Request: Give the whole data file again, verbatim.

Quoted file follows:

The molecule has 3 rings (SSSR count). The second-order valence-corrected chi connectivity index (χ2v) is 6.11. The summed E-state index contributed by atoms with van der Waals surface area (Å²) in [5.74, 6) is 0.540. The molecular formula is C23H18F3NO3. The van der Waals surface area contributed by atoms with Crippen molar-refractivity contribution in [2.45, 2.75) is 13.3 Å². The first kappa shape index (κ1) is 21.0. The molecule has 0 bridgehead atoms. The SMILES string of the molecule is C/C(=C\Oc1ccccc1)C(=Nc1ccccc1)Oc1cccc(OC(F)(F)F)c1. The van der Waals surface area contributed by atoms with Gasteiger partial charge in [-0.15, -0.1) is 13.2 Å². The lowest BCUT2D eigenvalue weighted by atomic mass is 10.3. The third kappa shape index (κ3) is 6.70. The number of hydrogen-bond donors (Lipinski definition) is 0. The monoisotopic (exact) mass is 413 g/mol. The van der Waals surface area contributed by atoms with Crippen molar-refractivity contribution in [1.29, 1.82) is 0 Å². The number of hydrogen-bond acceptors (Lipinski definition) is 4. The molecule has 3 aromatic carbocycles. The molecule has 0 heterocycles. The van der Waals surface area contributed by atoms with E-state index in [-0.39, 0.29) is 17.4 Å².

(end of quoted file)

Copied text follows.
The molecule has 3 rings (SSSR count). The second-order valence-corrected chi connectivity index (χ2v) is 6.11. The summed E-state index contributed by atoms with van der Waals surface area (Å²) in [5.74, 6) is 0.540. The molecular formula is C23H18F3NO3. The van der Waals surface area contributed by atoms with Crippen molar-refractivity contribution in [2.45, 2.75) is 13.3 Å². The first kappa shape index (κ1) is 21.0. The molecule has 0 bridgehead atoms. The SMILES string of the molecule is C/C(=C\Oc1ccccc1)C(=Nc1ccccc1)Oc1cccc(OC(F)(F)F)c1. The van der Waals surface area contributed by atoms with Gasteiger partial charge in [-0.15, -0.1) is 13.2 Å². The lowest BCUT2D eigenvalue weighted by atomic mass is 10.3. The third kappa shape index (κ3) is 6.70. The number of hydrogen-bond donors (Lipinski definition) is 0. The monoisotopic (exact) mass is 413 g/mol. The van der Waals surface area contributed by atoms with Crippen molar-refractivity contribution in [1.29, 1.82) is 0 Å². The number of hydrogen-bond acceptors (Lipinski definition) is 4. The molecule has 3 aromatic carbocycles. The molecule has 0 heterocycles. The van der Waals surface area contributed by atoms with E-state index in [-0.39, 0.29) is 17.4 Å².